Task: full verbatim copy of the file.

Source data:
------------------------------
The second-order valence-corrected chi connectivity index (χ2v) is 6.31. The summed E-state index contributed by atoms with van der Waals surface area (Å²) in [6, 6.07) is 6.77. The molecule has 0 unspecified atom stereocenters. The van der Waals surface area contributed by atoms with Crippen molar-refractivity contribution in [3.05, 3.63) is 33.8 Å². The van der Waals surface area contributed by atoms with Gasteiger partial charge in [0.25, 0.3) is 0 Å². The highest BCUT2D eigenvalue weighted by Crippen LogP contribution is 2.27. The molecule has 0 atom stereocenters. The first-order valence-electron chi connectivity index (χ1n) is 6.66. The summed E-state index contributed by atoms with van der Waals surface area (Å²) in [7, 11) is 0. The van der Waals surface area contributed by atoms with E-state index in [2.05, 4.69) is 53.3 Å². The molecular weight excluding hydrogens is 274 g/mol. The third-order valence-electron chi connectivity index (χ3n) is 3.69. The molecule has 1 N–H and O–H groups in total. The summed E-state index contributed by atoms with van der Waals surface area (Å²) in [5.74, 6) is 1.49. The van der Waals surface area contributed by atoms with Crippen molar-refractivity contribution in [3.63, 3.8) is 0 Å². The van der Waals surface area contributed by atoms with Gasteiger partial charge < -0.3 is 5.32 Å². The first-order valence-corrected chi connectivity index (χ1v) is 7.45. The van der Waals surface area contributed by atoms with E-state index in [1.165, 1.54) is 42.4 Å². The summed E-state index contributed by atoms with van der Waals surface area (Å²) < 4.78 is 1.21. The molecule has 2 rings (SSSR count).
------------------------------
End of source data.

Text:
The second-order valence-corrected chi connectivity index (χ2v) is 6.31. The summed E-state index contributed by atoms with van der Waals surface area (Å²) in [6, 6.07) is 6.77. The molecule has 0 unspecified atom stereocenters. The van der Waals surface area contributed by atoms with Crippen molar-refractivity contribution in [3.05, 3.63) is 33.8 Å². The van der Waals surface area contributed by atoms with Gasteiger partial charge in [0.25, 0.3) is 0 Å². The highest BCUT2D eigenvalue weighted by Crippen LogP contribution is 2.27. The molecule has 0 atom stereocenters. The first-order valence-electron chi connectivity index (χ1n) is 6.66. The summed E-state index contributed by atoms with van der Waals surface area (Å²) in [7, 11) is 0. The van der Waals surface area contributed by atoms with E-state index in [2.05, 4.69) is 53.3 Å². The molecular weight excluding hydrogens is 274 g/mol. The third-order valence-electron chi connectivity index (χ3n) is 3.69. The molecule has 1 N–H and O–H groups in total. The summed E-state index contributed by atoms with van der Waals surface area (Å²) in [5.74, 6) is 1.49. The van der Waals surface area contributed by atoms with Crippen molar-refractivity contribution in [3.63, 3.8) is 0 Å². The van der Waals surface area contributed by atoms with Gasteiger partial charge < -0.3 is 5.32 Å². The first-order valence-corrected chi connectivity index (χ1v) is 7.45. The van der Waals surface area contributed by atoms with E-state index in [1.165, 1.54) is 42.4 Å². The summed E-state index contributed by atoms with van der Waals surface area (Å²) < 4.78 is 1.21. The molecule has 2 rings (SSSR count).